The 19th century

Following the secularizations of 1806, the Rothaus Brewery fell out of the hands of the Grand Duchy of Baden and was renamed the “Großherzogliche Badische Staatsbrauerei Rothaus” (Grand Ducal State Brewery Rothaus of Baden). Just twenty years after being founded, the number of production facilities was increased due to growing demands. Up until 1830 site protections had existed for the Rothaus Brewery in the county of Bonndorf.

To satisfy the steadily increasing demand for Rothaus beer, comprehensive renovation and modernization measures were implemented in the brewery from 1842 to 1846. In 1847 a fire swept through that destroyed parts of the brewery, the roof trusses and portions of the inventory. Through the courage of the workers, the fire was kept from spreading, allowing the newly constructed buildings to remain to a large extent intact and to allow for the swift return of steady production.

Following the Baden Revolution of 1848/49, Prussian soldiers who were quartered at the brewery’s cost occupied the brewery. Roughly 120 soldiers were stationed at Rothaus. Through the forming of the Second Reich and the implementation of a common currency in 1871, Rothaus Brewery was able to expand to new markets.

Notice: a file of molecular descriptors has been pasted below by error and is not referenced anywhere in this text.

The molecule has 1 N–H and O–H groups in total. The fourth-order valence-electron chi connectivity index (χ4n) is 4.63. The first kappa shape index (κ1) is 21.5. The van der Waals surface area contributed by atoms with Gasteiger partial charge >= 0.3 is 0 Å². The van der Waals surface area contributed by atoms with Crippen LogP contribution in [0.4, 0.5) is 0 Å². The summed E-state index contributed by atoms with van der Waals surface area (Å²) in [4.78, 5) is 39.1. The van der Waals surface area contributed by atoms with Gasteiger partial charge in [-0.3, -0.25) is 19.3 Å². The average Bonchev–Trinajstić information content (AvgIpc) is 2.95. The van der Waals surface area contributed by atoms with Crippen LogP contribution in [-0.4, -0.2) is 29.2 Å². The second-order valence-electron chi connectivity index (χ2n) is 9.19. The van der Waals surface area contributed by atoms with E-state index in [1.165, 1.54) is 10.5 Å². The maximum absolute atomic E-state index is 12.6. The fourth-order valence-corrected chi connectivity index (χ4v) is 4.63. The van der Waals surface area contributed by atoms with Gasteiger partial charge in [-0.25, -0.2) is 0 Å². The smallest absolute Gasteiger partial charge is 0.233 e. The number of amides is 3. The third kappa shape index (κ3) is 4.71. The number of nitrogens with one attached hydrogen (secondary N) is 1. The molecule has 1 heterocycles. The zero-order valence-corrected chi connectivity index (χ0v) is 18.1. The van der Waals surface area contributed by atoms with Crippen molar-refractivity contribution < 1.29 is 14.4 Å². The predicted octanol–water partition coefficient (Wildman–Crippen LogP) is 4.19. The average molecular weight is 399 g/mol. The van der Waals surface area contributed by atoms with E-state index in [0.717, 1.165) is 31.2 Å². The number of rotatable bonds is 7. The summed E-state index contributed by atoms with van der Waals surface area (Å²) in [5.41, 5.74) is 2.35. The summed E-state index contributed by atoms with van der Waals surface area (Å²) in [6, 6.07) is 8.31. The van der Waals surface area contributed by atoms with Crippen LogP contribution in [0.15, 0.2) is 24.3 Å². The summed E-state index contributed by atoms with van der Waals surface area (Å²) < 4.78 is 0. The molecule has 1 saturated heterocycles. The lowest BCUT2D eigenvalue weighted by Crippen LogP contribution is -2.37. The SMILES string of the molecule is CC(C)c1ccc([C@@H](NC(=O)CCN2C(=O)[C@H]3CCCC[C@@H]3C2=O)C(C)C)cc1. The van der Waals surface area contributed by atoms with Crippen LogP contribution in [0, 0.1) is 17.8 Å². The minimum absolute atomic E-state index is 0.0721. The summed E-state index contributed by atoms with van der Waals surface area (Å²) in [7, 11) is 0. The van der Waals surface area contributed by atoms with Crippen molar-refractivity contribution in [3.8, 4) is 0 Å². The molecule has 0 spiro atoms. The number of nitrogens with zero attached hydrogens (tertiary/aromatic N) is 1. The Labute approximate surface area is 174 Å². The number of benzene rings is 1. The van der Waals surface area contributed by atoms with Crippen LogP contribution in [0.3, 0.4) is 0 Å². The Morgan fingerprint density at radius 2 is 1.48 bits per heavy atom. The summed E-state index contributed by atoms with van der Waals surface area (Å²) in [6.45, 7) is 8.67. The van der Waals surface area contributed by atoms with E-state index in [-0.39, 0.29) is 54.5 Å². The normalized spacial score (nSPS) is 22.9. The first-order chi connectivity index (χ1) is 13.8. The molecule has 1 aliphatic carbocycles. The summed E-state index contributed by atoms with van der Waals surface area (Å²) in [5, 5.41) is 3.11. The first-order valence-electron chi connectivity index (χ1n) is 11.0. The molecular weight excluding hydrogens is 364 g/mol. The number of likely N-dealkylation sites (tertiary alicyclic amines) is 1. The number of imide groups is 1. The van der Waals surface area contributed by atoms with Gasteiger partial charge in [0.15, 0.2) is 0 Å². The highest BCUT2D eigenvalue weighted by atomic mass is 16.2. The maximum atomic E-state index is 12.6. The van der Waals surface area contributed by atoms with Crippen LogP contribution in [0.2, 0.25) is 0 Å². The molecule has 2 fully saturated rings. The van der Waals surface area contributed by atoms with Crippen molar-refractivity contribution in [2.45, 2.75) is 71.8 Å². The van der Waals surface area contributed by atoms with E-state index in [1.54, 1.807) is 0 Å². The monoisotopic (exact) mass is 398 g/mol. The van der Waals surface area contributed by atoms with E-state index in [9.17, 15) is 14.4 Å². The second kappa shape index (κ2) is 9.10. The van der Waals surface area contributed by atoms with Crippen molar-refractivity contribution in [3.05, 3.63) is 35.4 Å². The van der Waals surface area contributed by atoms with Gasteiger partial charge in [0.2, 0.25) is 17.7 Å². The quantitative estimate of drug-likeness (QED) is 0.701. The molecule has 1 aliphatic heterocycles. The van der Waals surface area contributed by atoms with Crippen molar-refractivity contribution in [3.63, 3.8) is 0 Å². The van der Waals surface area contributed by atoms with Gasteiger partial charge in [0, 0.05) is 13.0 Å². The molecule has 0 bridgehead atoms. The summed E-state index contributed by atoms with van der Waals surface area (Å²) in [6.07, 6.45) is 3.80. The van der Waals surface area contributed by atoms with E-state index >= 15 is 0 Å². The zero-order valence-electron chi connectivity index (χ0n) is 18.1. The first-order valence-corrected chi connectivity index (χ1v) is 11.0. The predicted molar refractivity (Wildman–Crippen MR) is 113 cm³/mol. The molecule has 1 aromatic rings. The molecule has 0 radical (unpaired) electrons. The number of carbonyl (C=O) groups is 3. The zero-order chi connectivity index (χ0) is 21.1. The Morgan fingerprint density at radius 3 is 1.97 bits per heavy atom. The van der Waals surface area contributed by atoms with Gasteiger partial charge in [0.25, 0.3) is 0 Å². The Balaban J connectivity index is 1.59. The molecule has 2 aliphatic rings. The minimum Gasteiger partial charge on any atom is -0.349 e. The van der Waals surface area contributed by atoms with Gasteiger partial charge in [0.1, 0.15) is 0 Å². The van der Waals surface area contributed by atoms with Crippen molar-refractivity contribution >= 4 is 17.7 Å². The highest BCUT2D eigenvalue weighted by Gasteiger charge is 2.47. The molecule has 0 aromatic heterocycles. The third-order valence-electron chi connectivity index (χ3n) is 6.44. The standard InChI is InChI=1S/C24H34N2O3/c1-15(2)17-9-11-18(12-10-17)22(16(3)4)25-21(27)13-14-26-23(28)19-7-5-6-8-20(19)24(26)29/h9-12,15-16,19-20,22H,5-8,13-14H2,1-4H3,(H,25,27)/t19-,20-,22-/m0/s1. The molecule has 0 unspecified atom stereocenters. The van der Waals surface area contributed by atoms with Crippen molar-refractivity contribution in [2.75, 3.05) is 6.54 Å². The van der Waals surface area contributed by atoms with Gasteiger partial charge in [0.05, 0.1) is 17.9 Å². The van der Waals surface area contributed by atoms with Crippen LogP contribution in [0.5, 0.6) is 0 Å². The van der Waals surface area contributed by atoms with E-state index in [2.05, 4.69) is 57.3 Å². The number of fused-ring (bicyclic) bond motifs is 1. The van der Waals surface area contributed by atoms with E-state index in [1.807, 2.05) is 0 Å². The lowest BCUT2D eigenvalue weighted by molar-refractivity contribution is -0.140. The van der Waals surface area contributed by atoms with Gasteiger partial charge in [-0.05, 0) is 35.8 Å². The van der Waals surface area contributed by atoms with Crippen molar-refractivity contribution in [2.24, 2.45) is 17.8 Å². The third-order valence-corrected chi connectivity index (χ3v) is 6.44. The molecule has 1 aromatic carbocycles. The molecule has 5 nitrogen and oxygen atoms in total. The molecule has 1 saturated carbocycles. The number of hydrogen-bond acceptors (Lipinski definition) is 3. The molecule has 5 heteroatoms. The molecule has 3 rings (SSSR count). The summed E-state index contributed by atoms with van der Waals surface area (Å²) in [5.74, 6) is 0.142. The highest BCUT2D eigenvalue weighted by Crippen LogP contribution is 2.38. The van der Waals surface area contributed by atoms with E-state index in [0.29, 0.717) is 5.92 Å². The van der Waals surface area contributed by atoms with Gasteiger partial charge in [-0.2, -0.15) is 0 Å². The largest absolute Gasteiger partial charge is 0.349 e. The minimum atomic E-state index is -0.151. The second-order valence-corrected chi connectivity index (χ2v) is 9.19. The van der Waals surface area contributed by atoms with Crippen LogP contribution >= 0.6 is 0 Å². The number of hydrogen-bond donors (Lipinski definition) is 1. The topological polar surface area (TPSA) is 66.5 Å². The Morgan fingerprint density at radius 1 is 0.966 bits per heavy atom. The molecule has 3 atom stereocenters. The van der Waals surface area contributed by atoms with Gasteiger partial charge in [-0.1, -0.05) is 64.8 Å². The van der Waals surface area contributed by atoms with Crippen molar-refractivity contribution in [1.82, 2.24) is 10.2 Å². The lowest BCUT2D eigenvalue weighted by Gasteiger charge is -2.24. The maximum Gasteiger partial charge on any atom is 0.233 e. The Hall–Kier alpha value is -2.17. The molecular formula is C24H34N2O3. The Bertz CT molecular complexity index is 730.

In 1875, Rothaus Brewery invested in new technologies: a specialized railroad car, a new, stronger steam engine, a new drying kiln for malt production, a new cold storage room, a new yeast cleaning and sorting machine, as well as other technological devices. Just a few years later, Rothaus Brewery ushered in its first bottles of beer into the market. The first bottle of Rothaus beer was sold in St. Blasien on Christmas of 1892. Five years later Rothaus bought a “motorized transportation vehicle”—the first Rothaus delivery truck.

The 19th century | Rothaus


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